Is influencer marketing the solution?

Recently, I had the opportunity to discuss the value of influencer marketing with a CEO seeking to expand brand visibility globally. This topic has come up quite a bit over the past year in my conversations with leaders – finding that one influencer who can move the visibility needle for their brand.

Influencer marketing can get you targeted exposure to your desired customer/stakeholder, but is it really the one perfect solution to instantly increase your visibility?

Here are several tips to consider before implementing an influencer marketing strategy:

See the world from the eyes of your target audience – not your eyes. Do the research or hire a firm to help you understand the online behaviors of the audience you are targeting. View the world from their perspective – who do they follow, trust, admire? What voices do they listen to?

Uphold your brand uniqueness. Don’t chase an influencer because they are the latest, hottest person that all brands in your industry are pursuing or that they are “tried and true” – having been used by other brands in the past. Know your brand’s traits and seek out influencers that embody those traits.

Know your goals. Map out what you hope to achieve with influencer marketing and ensure your influencer and your influencer’s agent understand expectations. Are you seeking more conversions, greater share of voice, more brand awareness? Define what your measurement of success will be.

One spoke in a larger wheel. Remember that an influencer marketing campaign is part of a large marketing strategy that works together towards increasing your visibility, overall market share or donor giving. It should never be your one main approach.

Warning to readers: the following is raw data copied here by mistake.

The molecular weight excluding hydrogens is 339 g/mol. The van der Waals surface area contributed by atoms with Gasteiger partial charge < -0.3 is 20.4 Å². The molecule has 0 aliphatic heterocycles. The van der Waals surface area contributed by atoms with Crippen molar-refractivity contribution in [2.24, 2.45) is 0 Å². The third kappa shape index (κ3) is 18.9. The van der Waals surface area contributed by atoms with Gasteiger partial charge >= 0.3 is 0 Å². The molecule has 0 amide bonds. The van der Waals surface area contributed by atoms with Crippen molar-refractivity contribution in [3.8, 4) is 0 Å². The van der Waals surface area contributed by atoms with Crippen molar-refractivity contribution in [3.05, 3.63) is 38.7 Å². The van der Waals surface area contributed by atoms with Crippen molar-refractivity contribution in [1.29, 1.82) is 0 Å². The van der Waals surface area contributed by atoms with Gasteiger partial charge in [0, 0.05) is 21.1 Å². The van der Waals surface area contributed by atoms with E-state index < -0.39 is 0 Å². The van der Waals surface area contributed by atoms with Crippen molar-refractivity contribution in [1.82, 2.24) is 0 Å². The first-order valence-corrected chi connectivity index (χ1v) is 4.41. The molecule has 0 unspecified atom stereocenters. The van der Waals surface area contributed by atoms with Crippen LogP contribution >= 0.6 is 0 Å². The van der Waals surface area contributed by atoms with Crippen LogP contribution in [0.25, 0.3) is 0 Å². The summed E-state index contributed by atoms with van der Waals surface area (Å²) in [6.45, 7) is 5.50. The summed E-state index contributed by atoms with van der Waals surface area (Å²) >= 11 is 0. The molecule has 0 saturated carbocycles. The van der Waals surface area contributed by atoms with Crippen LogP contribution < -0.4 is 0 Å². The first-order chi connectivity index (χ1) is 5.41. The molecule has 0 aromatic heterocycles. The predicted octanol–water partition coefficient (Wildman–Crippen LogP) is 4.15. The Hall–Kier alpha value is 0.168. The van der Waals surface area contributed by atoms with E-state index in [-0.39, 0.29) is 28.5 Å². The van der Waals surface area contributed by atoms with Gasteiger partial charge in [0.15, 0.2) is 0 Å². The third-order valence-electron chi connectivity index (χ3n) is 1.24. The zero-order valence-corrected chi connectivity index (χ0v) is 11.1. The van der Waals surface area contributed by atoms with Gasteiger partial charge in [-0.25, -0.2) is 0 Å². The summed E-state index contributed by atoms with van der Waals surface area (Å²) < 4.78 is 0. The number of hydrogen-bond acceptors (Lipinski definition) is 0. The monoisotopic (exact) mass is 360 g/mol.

Have an exit strategy. Make sure your influencer contract provides for unforeseen circumstances in case your influencer suddenly develops a bad reputation due to actions on their part, providing you with an exit and mitigation. Include start and end dates to your engagement, scope of work along with expectation and metrics to be measured.

It’s exciting and fun to work with an influencer but don’t let that excitement create a haze around your real goal for engaging them with your brand.

Building Global Visibility for Your Brand

Reprinted from PR News, February 26, 2017

PR and communications teams increasingly are pressured to own their brand’s earned media space beyond their borders to keep up with – and stand uniquely apart from – competitors. This is becoming true for non-profits competing for donor dollars and has been a constant for the private sector.